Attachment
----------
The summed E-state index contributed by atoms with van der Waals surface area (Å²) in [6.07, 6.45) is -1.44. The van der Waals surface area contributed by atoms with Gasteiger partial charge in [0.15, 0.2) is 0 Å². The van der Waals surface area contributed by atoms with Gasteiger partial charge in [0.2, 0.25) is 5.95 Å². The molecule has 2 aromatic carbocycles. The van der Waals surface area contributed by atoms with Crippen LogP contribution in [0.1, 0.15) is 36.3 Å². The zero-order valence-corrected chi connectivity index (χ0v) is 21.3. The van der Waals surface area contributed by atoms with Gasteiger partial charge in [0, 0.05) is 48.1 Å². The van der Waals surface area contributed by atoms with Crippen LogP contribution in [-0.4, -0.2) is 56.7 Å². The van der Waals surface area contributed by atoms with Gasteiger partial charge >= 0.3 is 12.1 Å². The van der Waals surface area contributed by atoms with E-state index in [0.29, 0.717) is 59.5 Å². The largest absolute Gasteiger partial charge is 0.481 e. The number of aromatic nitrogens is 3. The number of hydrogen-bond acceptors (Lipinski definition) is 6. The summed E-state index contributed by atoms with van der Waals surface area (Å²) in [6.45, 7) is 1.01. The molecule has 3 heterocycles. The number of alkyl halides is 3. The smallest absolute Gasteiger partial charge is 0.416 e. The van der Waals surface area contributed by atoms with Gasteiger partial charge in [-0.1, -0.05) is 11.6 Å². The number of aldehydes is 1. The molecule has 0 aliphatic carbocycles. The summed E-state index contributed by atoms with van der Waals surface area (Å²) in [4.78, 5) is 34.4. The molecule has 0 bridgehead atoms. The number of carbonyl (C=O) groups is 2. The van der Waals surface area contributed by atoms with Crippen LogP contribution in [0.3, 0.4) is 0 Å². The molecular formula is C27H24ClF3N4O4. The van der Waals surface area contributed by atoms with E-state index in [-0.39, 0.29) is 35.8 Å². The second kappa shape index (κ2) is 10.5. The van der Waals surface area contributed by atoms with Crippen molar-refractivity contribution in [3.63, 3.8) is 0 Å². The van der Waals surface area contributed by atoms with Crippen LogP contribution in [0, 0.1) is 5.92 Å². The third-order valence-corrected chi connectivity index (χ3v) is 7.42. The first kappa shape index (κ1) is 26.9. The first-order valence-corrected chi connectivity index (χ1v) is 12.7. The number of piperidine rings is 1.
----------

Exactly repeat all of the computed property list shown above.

The summed E-state index contributed by atoms with van der Waals surface area (Å²) in [6.07, 6.45) is -1.44. The van der Waals surface area contributed by atoms with Gasteiger partial charge in [0.15, 0.2) is 0 Å². The van der Waals surface area contributed by atoms with Gasteiger partial charge in [0.2, 0.25) is 5.95 Å². The molecule has 2 aromatic carbocycles. The van der Waals surface area contributed by atoms with Crippen LogP contribution in [0.1, 0.15) is 36.3 Å². The zero-order valence-corrected chi connectivity index (χ0v) is 21.3. The van der Waals surface area contributed by atoms with Gasteiger partial charge in [0, 0.05) is 48.1 Å². The van der Waals surface area contributed by atoms with Crippen LogP contribution in [-0.4, -0.2) is 56.7 Å². The van der Waals surface area contributed by atoms with Gasteiger partial charge >= 0.3 is 12.1 Å². The van der Waals surface area contributed by atoms with E-state index in [0.29, 0.717) is 59.5 Å². The largest absolute Gasteiger partial charge is 0.481 e. The number of aromatic nitrogens is 3. The number of hydrogen-bond acceptors (Lipinski definition) is 6. The summed E-state index contributed by atoms with van der Waals surface area (Å²) in [6.45, 7) is 1.01. The molecule has 3 heterocycles. The number of alkyl halides is 3. The smallest absolute Gasteiger partial charge is 0.416 e. The van der Waals surface area contributed by atoms with Gasteiger partial charge in [-0.1, -0.05) is 11.6 Å². The number of aldehydes is 1. The molecule has 0 aliphatic carbocycles. The summed E-state index contributed by atoms with van der Waals surface area (Å²) in [4.78, 5) is 34.4. The molecule has 0 bridgehead atoms. The number of carbonyl (C=O) groups is 2. The van der Waals surface area contributed by atoms with Crippen LogP contribution in [0.3, 0.4) is 0 Å². The molecular formula is C27H24ClF3N4O4. The van der Waals surface area contributed by atoms with E-state index in [-0.39, 0.29) is 35.8 Å². The second kappa shape index (κ2) is 10.5. The van der Waals surface area contributed by atoms with Crippen molar-refractivity contribution in [3.63, 3.8) is 0 Å². The van der Waals surface area contributed by atoms with Crippen LogP contribution in [0, 0.1) is 5.92 Å². The third-order valence-corrected chi connectivity index (χ3v) is 7.42. The first kappa shape index (κ1) is 26.9. The first-order valence-corrected chi connectivity index (χ1v) is 12.7. The number of piperidine rings is 1.